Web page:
The Humans

humansAnd finally, we get to something that isn’t a RPG: The Humans, a 1992 cavemen-and-dinosaurs-themed puzzle-platformer. Although it isn’t the oldest game on the Stack, it’s probably the game that’s been on the Stack the longest — which came as a surprise to me when I compiled the list; for years, I thought that honor went to Bloodnet (a 1994 cyberpunk/vampire adventure game with some RPG elements). I suppose Bloodnet weighed more heavily on my sense of backlog guilt, because I abandoned it so near the beginning: for a time, when the Stack was much smaller, it was the one game that I felt like I hadn’t even given a serious try. (Today, I have over a hundred marked as not even tried at all.) Whereas I was fairly advanced in The Humans when I shelved it, putting it into extended I’ll-get-back-to-this-soon limbo.

I abandoned the game the first time around due to frustration over its pixel-precise demands. And yes, the game does make the gaps I have to jump uncomfortably wide sometimes, so that my first attempt falls short, and my second attempt falls down before jumping as a result of trying not to fall short. But in truth, it wasn’t just the game’s demands that caused my frustration, but my own demands on top of them. In those days, I was not just a completist, but a perfectionist. The game provides you with a limited number of lives — okay, it’s not quite that simple. The game puts multiple cavemen on each level, and lets you switch control between them Lost Vikings-style. If one of them dies, he 1I use the masculine pronoun because there don’t seem to be any females, which makes me fear for the future of the tribe. is immediately replaced by a spare, but you can run out of spares. The number of cavemen you have available persists from level to level, and only increases if you rescue a captive on the occasional level where that’s an option. So, to my younger self, part of the challenge here was to make my tribe as large as possible — that is, to do all the rescues and never let anyone die unless a puzzle demands it. (Sometimes the only way to sneak one caveman past a hungry dinosaur is to take advantage of the delay while it eats another caveman. This is not a very good-hearted game.) Note that this doesn’t really affect your ability to finish the game: you can jump in with a full set of lives at the beginning of any level. There’s a scoring system that would be affected by this, but I didn’t care about that even in my perfectionist days. No, hoarding all those lives was just a self-imposed challenge that I’m willing to forgo today.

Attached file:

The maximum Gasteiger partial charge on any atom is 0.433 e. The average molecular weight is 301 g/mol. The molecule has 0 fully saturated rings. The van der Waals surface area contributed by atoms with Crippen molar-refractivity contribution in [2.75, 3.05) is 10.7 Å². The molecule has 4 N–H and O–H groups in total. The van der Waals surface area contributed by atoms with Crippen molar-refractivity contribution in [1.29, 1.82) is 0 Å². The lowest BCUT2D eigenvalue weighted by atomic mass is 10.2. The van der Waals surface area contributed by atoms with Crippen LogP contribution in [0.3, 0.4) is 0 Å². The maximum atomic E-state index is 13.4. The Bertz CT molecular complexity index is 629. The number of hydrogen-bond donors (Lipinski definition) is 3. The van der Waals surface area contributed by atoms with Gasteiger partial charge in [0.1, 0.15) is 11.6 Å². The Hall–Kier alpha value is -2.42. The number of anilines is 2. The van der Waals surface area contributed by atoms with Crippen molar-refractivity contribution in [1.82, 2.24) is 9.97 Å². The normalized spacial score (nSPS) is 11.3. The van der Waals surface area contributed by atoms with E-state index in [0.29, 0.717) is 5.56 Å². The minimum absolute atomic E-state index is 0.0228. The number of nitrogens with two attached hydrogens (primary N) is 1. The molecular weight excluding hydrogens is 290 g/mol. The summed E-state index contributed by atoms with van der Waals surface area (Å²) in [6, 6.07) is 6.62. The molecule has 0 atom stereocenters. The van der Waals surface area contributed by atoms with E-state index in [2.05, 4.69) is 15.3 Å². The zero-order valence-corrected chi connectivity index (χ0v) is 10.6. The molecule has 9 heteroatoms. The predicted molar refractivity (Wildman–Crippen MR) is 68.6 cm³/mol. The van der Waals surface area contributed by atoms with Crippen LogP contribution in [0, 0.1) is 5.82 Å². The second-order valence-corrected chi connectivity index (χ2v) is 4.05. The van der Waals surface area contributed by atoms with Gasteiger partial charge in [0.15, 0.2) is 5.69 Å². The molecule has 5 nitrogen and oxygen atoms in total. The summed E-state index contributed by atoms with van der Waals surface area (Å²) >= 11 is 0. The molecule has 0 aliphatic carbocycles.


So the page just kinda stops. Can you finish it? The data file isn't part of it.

I recall attempting the game again some years later and finding that it disagreed with my newer sound hardware. The sounds here aren’t anything special, really — just a bunch of looped tunes that play in the background — but I deemed it to be an essential part of the experience anyway (for reasons I may elaborate in my next post), and reshelved it again. DOSBox takes care of that, of course. But for some reason, DOSBox crashes the installer. I seriously thought for a while that I wasn’t going to be able to play this game: it refuses to run until it has a config file telling it about your sound and video hardware, and the only way to generate that is with the installer, which brought down DOSBox in impressive manner, with ill-formatted double-wide text and a completely unresponsive prompt. Fortunately, I was able to run the installer natively, even though the game itself balks at this treatment.

1 I use the masculine pronoun because there don’t seem to be any females, which makes me fear for the future of the tribe.

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